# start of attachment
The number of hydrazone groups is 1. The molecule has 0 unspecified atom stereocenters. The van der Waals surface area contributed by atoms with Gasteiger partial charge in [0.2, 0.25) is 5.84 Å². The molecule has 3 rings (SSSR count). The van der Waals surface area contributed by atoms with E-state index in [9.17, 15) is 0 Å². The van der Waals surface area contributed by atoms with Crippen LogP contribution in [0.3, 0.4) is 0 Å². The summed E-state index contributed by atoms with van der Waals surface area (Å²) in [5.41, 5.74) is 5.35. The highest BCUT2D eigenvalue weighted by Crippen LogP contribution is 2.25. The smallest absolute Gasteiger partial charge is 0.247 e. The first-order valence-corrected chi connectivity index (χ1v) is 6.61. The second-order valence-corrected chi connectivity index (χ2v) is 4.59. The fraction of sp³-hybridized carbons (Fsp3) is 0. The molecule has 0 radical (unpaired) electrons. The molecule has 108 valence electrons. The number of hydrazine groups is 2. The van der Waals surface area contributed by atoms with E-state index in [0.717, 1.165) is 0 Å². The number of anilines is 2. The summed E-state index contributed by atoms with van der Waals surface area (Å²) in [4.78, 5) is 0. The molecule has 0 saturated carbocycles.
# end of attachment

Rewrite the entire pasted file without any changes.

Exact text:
The number of hydrazone groups is 1. The molecule has 0 unspecified atom stereocenters. The van der Waals surface area contributed by atoms with Gasteiger partial charge in [0.2, 0.25) is 5.84 Å². The molecule has 3 rings (SSSR count). The van der Waals surface area contributed by atoms with E-state index in [9.17, 15) is 0 Å². The van der Waals surface area contributed by atoms with Crippen LogP contribution in [0.3, 0.4) is 0 Å². The summed E-state index contributed by atoms with van der Waals surface area (Å²) in [5.41, 5.74) is 5.35. The highest BCUT2D eigenvalue weighted by Crippen LogP contribution is 2.25. The smallest absolute Gasteiger partial charge is 0.247 e. The first-order valence-corrected chi connectivity index (χ1v) is 6.61. The second-order valence-corrected chi connectivity index (χ2v) is 4.59. The fraction of sp³-hybridized carbons (Fsp3) is 0. The molecule has 0 radical (unpaired) electrons. The molecule has 108 valence electrons. The number of hydrazine groups is 2. The van der Waals surface area contributed by atoms with E-state index in [0.717, 1.165) is 0 Å². The number of anilines is 2. The summed E-state index contributed by atoms with van der Waals surface area (Å²) in [4.78, 5) is 0. The molecule has 0 saturated carbocycles.